The principal finding of this study is that depressed patients of practices randomized to the PROSPECT intervention had a higher likelihood to receive antidepressant treatment, a greater decline in suicidal ideation, lower depressive symptomatology, and a higher rate of response over 24 months than usual care patients. At any assessment point, 84.9–89% of intervention patients received antidepressants and/or psychotherapy while only 49–59% of usual care patients were treated for depression. The intervention was most effective in reducing suicidal ideation among patients with major depression. The decline was sharpest in the first 4 months and remained low up to 24 months. Similarly, severity of depression remained lower in intervention than usual care patients throughout the 24 months. Among patients with major depression, a greater number achieved remission in the intervention than the usual care group at 4, 8, and 24 months. The intervention had no advantages among patients with minor depression.
To our knowledge, this is the first study of 24-month depression care management focusing on suicidal ideation and depressive psychopathology in older primary care patients. Its findings are consistent with observations in mixed aged 18
primary care patients, including an intervention of 24-months duration 19
. In geriatric patients, the Improving Mood-Promoting Access to Collaborative Treatment (IMPACT) Study provided access up to 12 months to a depression care manager 20
. Primary care patients receiving the IMPACT intervention were more likely to receive antidepressant treatment than usual care patients and had better depression outcomes. The advantage over usual care was retained 12 months after the end of the intervention, although there was a decline of response and remission rates from 12 to 24 months 21
. In contrast, with continuing depression care management the response and remission rates in the intervention arm of the PROSPECT Study remained high or increased.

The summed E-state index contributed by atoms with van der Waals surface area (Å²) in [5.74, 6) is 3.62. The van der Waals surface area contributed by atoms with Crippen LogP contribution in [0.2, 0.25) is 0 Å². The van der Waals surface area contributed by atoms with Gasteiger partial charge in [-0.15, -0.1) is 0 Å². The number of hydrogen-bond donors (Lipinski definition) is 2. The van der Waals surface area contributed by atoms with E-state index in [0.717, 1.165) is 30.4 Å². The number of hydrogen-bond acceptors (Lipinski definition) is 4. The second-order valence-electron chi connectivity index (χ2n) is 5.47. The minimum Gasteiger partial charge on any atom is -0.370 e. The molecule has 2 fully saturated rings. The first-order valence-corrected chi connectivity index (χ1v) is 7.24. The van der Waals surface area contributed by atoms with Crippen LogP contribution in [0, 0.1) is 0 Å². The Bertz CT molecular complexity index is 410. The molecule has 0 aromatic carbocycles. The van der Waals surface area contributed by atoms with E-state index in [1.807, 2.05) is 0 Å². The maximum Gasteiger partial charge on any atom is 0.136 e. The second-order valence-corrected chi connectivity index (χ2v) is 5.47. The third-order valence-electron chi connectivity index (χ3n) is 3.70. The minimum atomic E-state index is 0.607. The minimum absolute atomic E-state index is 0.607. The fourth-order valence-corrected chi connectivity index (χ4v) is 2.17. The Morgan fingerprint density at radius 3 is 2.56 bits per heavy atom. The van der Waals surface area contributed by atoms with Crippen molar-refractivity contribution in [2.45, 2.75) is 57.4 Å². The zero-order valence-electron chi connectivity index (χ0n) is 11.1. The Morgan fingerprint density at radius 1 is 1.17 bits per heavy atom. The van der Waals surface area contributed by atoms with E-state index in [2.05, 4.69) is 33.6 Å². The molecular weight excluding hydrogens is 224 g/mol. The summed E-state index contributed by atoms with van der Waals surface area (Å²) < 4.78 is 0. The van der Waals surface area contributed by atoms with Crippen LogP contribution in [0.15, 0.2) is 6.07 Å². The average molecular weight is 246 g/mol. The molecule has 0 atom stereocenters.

In most subjects, suicidal ideation was passive as often is the case in depressed primary care patients 22
. Even passive suicidal ideation requires attention. Depressed elders with passive suicidal ideation are more likely to have history of suicide attempts, higher scores of hopelessness 23
, slower treatment response, and lower rates of response than non-suicidal elders with major depression 24
. Passive suicidal ideation has a stronger association with medical comorbidity and service utilization than active suicidal ideation or no suicidal ideation 5
. Finally, 35% of patients with suicidal ideation change ideator status during the index episode; passive ideators become active or the reverse 23
. Change over time in passive suicidal ideation requires further research to identify treatment responsive and treatment resistant components that may further focus suicide prevention interventions for depressed older primary care patients.
There was one suicide and one suicide attempt in the intervention group, and three suicide attempts in the usual care group. These numbers do not allow statistical study of the relationship of suicidal ideation to suicide or attempts, but underscore the challenge of reducing the risk of suicide in primary care settings. The relationship of reduction in the rate of suicidal ideation, and especially passive or death ideation, to suicide remains to be determined.
Over 24 months, 49.7% of depressed intervention patients achieved remission (HDRS<7). Remission, defined as an almost asymptomatic state, is the optimal outcome because it is associated with low relapse rate and high function 25
. Randomized acute antidepressant trials show that 30–40% of patients achieve remission 26
. A controlled maintenance treatment trial showed that 65% of elderly patients with major depression remained in remission over 24 months while treated with paroxetine and monthly psychotherapy 27